Parents' Guide to

Catfish

By S. Jhoanna Robledo, Common Sense Media Reviewer

age 15+

Online life docu reels viewers in with suspense, humanity.

Movie PG-13 2010 94 minutes
Catfish Poster Image

A Lot or a Little?

What you will—and won't—find in this movie.

Community Reviews

age 13+

Based on 3 parent reviews

age 15+

Intriguing premise has some iffy material

"Catfish" is a very interesting film that talks about risks of being on social media. It has a brisk pace that should be enough for older teens to keep along with their parents when watching the film, even though sometimes it gets really uncomfortable watching (there are scenes where when the filmmakers meet their online friends in real life, there is a sense that the subjects' privacy is being "invaded"). I would recommend this film more for older teens mainly because of one scene where one of the filmmakers reads aloud a sexually detailed message he receives. Other than that, there is occasional swearing. This theme is definitely worth discussing with teens, but I think this movie is best for older and more mature ones. 7.2/10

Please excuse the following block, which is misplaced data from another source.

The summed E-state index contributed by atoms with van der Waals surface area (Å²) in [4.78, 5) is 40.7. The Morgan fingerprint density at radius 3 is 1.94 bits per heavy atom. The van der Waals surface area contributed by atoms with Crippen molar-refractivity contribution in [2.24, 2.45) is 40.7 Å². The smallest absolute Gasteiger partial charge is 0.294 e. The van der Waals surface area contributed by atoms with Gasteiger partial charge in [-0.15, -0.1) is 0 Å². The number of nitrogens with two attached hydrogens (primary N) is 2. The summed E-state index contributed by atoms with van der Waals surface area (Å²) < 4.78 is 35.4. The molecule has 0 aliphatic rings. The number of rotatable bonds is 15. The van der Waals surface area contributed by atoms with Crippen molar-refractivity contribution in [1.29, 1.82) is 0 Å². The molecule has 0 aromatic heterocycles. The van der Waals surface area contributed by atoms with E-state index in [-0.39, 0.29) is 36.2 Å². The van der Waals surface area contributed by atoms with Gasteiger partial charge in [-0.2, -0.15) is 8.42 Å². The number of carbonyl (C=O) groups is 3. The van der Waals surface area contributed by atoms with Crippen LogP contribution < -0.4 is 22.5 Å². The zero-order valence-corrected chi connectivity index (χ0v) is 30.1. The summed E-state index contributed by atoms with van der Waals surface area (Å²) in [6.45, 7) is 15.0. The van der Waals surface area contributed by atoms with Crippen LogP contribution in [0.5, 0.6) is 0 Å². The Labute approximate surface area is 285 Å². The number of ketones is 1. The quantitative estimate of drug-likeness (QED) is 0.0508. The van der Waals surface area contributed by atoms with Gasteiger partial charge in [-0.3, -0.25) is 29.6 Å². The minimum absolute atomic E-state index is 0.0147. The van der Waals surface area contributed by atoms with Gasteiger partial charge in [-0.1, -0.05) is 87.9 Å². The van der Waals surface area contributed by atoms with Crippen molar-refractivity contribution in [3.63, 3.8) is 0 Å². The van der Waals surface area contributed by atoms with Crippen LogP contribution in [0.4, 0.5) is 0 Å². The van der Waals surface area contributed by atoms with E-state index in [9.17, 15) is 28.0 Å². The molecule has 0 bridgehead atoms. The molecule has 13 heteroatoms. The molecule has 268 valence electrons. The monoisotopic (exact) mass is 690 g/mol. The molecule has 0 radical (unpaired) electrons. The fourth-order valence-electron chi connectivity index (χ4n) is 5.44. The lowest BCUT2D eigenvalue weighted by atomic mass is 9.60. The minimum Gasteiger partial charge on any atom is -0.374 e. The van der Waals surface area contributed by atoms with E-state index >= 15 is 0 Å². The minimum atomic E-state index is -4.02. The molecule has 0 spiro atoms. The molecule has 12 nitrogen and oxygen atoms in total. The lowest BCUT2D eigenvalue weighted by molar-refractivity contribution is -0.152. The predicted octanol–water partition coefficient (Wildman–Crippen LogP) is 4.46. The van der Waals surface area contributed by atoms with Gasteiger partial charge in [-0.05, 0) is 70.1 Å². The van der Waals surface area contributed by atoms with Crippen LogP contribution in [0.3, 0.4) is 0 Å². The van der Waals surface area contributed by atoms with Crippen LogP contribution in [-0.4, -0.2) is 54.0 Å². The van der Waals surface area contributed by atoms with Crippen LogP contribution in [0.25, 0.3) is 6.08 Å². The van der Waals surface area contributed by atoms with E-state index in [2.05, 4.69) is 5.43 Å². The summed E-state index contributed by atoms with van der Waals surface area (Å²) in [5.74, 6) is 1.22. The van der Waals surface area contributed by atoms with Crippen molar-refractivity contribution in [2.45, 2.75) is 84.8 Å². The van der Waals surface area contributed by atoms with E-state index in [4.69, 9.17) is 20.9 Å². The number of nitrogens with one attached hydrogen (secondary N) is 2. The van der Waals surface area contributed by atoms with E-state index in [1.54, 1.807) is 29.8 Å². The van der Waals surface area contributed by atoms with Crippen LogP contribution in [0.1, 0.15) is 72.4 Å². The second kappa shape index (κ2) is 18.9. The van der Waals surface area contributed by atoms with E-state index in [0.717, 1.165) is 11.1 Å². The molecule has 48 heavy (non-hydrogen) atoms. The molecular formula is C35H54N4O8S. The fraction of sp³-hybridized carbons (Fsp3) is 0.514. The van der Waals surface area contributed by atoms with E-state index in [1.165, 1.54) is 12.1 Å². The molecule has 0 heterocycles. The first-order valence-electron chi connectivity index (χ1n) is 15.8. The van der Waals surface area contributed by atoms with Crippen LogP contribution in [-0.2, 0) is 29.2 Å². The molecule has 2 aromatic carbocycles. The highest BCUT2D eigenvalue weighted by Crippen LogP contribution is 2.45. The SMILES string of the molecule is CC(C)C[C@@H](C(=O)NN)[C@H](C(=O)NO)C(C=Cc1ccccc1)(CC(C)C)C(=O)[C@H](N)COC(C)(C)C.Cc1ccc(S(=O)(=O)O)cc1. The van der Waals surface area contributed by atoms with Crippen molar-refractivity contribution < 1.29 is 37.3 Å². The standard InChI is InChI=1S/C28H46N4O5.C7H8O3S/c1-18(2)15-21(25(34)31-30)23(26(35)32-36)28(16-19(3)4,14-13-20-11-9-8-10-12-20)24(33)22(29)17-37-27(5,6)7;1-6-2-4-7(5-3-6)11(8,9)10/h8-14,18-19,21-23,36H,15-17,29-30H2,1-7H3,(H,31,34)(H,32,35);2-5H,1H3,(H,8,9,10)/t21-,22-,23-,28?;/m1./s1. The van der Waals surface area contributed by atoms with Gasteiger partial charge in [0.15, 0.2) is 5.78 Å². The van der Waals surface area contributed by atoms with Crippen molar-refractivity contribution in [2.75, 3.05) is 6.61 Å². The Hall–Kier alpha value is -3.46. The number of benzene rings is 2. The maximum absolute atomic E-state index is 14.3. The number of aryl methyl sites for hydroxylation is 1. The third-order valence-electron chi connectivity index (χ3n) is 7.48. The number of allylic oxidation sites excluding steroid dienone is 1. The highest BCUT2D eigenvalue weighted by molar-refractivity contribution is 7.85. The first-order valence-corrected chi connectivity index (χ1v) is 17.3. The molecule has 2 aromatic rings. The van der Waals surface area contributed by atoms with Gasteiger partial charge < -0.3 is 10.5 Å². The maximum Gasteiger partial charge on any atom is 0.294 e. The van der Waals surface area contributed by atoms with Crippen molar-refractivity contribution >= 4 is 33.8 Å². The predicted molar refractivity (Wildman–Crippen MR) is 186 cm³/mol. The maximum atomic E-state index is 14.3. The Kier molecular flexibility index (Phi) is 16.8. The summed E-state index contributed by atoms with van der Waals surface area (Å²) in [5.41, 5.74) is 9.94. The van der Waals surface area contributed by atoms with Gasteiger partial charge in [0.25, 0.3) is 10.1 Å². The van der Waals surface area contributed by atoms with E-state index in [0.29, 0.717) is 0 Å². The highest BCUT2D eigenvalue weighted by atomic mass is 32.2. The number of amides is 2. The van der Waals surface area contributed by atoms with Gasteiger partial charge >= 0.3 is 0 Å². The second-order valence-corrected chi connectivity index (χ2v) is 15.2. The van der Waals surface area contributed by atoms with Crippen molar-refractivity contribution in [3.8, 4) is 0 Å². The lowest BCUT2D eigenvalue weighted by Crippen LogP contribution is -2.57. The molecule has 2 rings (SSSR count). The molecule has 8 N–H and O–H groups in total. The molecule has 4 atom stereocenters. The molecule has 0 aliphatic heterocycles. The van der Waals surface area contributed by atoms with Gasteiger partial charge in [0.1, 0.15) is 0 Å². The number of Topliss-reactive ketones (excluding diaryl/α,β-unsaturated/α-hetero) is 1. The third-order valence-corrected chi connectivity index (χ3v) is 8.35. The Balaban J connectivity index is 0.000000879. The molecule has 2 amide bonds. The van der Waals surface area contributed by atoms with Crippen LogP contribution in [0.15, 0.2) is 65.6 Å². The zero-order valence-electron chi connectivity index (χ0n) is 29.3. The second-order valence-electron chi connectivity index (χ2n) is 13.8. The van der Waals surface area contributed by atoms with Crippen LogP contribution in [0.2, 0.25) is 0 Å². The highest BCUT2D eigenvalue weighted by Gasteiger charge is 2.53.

age 12+

I hated it

I let my daughter watch is film and she was horrified from the sexual and violent scenes I would ban this film or make it an 18+. I advise you not to watch this film with children or without.

Is It Any Good?

Our review:
Parents say (3 ):
Kids say (4 ):

It's hard to discuss the potency of CATFISH without spoiling it, but suffice it to say that the film succeeds in illustrating the perils of online relationships without vilifying anyone. (Even those who, under other circumstances, might shoulder much of the blame.) Despite the movie's frequently grainy, shaky, and off-kilter footage, it manages to move forward with such momentum that we have no other choice but to ride along. And it perfectly captures what it's like to live and love and learn online.

Yes, some viewers may suspect they know what's around the bend within the first 20 minutes. And it's true that the filmmakers, who are also characters in the documentary, at times come off as glib with their banter. But the way the movie twists -- and it may not be the twist you expect -- reveals so much about human nature and how compassion and wisdom lurk in places that you don't always look. As one character explains when discussing why catfish is kept in the same vats as cod during transit, the catfish keep the cod agile. But just who is the catfish here, and who is the cod?

Movie Details

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